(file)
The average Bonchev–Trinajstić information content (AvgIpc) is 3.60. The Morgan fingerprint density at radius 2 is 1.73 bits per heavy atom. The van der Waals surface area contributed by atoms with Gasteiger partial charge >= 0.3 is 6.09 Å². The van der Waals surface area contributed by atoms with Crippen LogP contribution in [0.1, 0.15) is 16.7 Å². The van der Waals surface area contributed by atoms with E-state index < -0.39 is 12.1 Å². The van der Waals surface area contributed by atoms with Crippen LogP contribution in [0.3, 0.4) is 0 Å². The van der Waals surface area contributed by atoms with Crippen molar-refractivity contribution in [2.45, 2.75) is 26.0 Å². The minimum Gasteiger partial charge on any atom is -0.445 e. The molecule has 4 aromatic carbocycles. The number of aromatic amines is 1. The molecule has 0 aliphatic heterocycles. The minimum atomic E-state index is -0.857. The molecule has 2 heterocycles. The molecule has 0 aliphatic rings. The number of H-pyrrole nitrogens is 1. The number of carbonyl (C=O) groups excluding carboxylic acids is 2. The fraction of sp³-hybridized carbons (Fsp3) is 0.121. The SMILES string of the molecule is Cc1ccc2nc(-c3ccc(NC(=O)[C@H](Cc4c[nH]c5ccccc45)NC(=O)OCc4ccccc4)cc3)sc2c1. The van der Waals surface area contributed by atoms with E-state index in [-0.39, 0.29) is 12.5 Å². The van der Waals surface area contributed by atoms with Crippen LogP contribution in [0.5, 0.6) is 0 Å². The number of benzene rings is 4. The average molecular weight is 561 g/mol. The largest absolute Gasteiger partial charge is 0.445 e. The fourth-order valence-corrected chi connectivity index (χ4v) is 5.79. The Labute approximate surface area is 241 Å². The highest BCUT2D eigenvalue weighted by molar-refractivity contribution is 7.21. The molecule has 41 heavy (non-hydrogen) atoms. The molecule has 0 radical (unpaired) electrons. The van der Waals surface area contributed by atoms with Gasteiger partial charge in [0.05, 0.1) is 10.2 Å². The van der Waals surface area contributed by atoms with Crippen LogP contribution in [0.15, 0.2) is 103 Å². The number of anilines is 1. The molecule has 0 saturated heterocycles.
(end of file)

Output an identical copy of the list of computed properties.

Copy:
The average Bonchev–Trinajstić information content (AvgIpc) is 3.60. The Morgan fingerprint density at radius 2 is 1.73 bits per heavy atom. The van der Waals surface area contributed by atoms with Gasteiger partial charge >= 0.3 is 6.09 Å². The van der Waals surface area contributed by atoms with Crippen LogP contribution in [0.1, 0.15) is 16.7 Å². The van der Waals surface area contributed by atoms with E-state index < -0.39 is 12.1 Å². The van der Waals surface area contributed by atoms with Crippen LogP contribution in [0.3, 0.4) is 0 Å². The van der Waals surface area contributed by atoms with Crippen molar-refractivity contribution in [2.45, 2.75) is 26.0 Å². The minimum Gasteiger partial charge on any atom is -0.445 e. The molecule has 4 aromatic carbocycles. The number of aromatic amines is 1. The molecule has 0 aliphatic heterocycles. The minimum atomic E-state index is -0.857. The molecule has 2 heterocycles. The molecule has 0 aliphatic rings. The number of H-pyrrole nitrogens is 1. The number of carbonyl (C=O) groups excluding carboxylic acids is 2. The fraction of sp³-hybridized carbons (Fsp3) is 0.121. The SMILES string of the molecule is Cc1ccc2nc(-c3ccc(NC(=O)[C@H](Cc4c[nH]c5ccccc45)NC(=O)OCc4ccccc4)cc3)sc2c1. The van der Waals surface area contributed by atoms with E-state index in [-0.39, 0.29) is 12.5 Å². The van der Waals surface area contributed by atoms with Crippen LogP contribution in [0.5, 0.6) is 0 Å². The number of benzene rings is 4. The average molecular weight is 561 g/mol. The largest absolute Gasteiger partial charge is 0.445 e. The fourth-order valence-corrected chi connectivity index (χ4v) is 5.79. The Labute approximate surface area is 241 Å². The highest BCUT2D eigenvalue weighted by molar-refractivity contribution is 7.21. The molecule has 41 heavy (non-hydrogen) atoms. The molecule has 0 radical (unpaired) electrons. The van der Waals surface area contributed by atoms with Gasteiger partial charge in [0.05, 0.1) is 10.2 Å². The van der Waals surface area contributed by atoms with Crippen LogP contribution in [0.15, 0.2) is 103 Å². The number of anilines is 1. The molecule has 0 saturated heterocycles.